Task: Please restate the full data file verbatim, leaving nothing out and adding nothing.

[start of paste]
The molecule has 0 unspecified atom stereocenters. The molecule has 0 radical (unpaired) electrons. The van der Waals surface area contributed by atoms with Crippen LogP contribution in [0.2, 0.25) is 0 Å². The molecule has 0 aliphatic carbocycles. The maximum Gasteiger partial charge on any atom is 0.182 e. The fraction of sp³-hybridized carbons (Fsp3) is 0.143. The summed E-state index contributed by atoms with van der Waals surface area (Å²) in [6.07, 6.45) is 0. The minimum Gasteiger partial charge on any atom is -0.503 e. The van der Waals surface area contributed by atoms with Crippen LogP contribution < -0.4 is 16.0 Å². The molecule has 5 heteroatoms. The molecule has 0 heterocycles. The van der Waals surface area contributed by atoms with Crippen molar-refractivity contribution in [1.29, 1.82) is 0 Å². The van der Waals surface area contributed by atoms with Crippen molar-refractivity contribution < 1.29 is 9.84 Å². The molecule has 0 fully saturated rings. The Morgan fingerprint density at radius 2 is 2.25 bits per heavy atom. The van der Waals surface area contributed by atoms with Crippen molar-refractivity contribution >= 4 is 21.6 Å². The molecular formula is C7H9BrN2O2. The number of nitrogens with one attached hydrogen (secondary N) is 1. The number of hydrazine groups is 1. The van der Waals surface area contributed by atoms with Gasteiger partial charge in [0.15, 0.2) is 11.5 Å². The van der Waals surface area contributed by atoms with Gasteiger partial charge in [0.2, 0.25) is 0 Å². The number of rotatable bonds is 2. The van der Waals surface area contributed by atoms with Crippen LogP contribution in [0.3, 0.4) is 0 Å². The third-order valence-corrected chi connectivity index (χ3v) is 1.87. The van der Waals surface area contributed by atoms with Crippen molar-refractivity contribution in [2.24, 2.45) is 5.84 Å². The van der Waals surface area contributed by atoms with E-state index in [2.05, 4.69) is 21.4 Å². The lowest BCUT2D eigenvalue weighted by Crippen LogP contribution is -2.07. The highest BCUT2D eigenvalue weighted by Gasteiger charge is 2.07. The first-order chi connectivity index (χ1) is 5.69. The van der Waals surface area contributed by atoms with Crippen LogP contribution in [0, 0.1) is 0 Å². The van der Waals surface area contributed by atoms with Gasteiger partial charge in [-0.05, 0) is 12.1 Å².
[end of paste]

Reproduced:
The molecule has 0 unspecified atom stereocenters. The molecule has 0 radical (unpaired) electrons. The van der Waals surface area contributed by atoms with Crippen LogP contribution in [0.2, 0.25) is 0 Å². The molecule has 0 aliphatic carbocycles. The maximum Gasteiger partial charge on any atom is 0.182 e. The fraction of sp³-hybridized carbons (Fsp3) is 0.143. The summed E-state index contributed by atoms with van der Waals surface area (Å²) in [6.07, 6.45) is 0. The minimum Gasteiger partial charge on any atom is -0.503 e. The van der Waals surface area contributed by atoms with Crippen LogP contribution < -0.4 is 16.0 Å². The molecule has 5 heteroatoms. The molecule has 0 heterocycles. The van der Waals surface area contributed by atoms with Crippen molar-refractivity contribution in [1.29, 1.82) is 0 Å². The van der Waals surface area contributed by atoms with Crippen molar-refractivity contribution < 1.29 is 9.84 Å². The molecule has 0 fully saturated rings. The Morgan fingerprint density at radius 2 is 2.25 bits per heavy atom. The van der Waals surface area contributed by atoms with Crippen molar-refractivity contribution >= 4 is 21.6 Å². The molecular formula is C7H9BrN2O2. The number of nitrogens with one attached hydrogen (secondary N) is 1. The number of hydrazine groups is 1. The van der Waals surface area contributed by atoms with Gasteiger partial charge in [0.15, 0.2) is 11.5 Å². The van der Waals surface area contributed by atoms with Gasteiger partial charge in [0.2, 0.25) is 0 Å². The number of rotatable bonds is 2. The van der Waals surface area contributed by atoms with Crippen LogP contribution in [0.3, 0.4) is 0 Å². The third-order valence-corrected chi connectivity index (χ3v) is 1.87. The van der Waals surface area contributed by atoms with Crippen molar-refractivity contribution in [2.24, 2.45) is 5.84 Å². The van der Waals surface area contributed by atoms with E-state index in [2.05, 4.69) is 21.4 Å². The lowest BCUT2D eigenvalue weighted by Crippen LogP contribution is -2.07. The highest BCUT2D eigenvalue weighted by Gasteiger charge is 2.07. The first-order chi connectivity index (χ1) is 5.69. The van der Waals surface area contributed by atoms with Crippen LogP contribution in [0, 0.1) is 0 Å². The van der Waals surface area contributed by atoms with Gasteiger partial charge in [-0.05, 0) is 12.1 Å².